Footnotes

1. European Council, Declaration on Combating Terrorism, 25 March 2004; Declaration on the EU response to the London Bombings, 13 July 2005

2. Statewatch News Online, Europol document confirms that the EU plans a “common law enforcement viewpoint on data retention”, May 2002

3. European Data Protection Supervisor, The “moment of truth” for the Data Retention Directive: EDPS demands clear evidence of necessity, 3 December 2010

4. Jan Libbenga, Sweden postpones EU data retention directive, faces court, fines, The Register, 18 March 2011

5. European Digital Rights Initiative, Dutch Senate “Disappointed” With Data Retention Directive Evaluation, 13 July 2011

6. John Stonestreet, German MPs pressure minister on data retention, Forex Yard, 7 July 2011

7. Cyrus Farivar, More online surveillance needed, officials in Europe say, Deutsche Welle, 26 July 2011

8. France, Ireland and the United Kingdom, The Data Retention Directive 2006/24/EC, p.1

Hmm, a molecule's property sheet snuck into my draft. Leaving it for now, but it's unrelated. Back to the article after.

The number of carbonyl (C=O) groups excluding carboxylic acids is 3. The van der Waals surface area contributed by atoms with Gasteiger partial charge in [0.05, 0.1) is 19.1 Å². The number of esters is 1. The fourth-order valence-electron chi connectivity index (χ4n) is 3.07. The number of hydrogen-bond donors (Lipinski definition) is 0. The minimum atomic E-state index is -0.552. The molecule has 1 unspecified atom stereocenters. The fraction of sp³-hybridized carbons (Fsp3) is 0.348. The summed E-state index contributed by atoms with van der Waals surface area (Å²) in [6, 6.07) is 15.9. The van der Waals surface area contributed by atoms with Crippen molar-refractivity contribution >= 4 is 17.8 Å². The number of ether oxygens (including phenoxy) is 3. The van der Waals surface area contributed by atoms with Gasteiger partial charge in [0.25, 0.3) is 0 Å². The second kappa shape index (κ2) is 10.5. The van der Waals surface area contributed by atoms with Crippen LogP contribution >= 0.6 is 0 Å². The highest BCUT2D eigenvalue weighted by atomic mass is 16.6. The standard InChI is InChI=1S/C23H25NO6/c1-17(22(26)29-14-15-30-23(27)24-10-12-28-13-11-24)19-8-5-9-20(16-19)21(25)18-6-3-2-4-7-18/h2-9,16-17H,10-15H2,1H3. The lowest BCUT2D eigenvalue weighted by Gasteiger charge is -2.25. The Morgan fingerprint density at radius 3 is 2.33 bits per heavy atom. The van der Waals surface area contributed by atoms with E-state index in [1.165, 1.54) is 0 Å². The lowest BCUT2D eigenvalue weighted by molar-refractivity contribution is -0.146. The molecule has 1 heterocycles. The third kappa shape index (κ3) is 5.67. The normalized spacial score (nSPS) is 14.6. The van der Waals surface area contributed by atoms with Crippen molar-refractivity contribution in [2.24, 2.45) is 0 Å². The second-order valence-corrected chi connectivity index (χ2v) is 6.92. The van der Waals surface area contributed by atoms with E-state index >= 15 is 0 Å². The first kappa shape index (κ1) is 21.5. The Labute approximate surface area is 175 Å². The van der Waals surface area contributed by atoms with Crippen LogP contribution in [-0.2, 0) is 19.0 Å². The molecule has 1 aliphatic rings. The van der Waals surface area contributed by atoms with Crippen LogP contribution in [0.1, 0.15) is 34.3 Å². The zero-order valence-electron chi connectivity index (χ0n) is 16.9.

9. European Digital Rights, Shadow evaluation report on the Data Retention Directive (2006/24/EC), 17 April 2011, p.7; see also Matthew J. Schwartz, ISP Data Retention Doesn’t Aid Crime Prosecution, Information Week, January 28 2011

10. Working Party on Data Protection and Information Exchange, Summary of discussions, 30 May 2011

11. For example, Australia is currently attempting to implement stringent data protection provisions: see Michael Lee, Data retention not a month’s work: Telstra, ZDNet, 1 August 2011; in the US, proposals for data retention have been strongly opposed but legislation was recently passed: Declan McCullagh, US House panel approves ISP data retention bill, ZDNet, 29 July 2011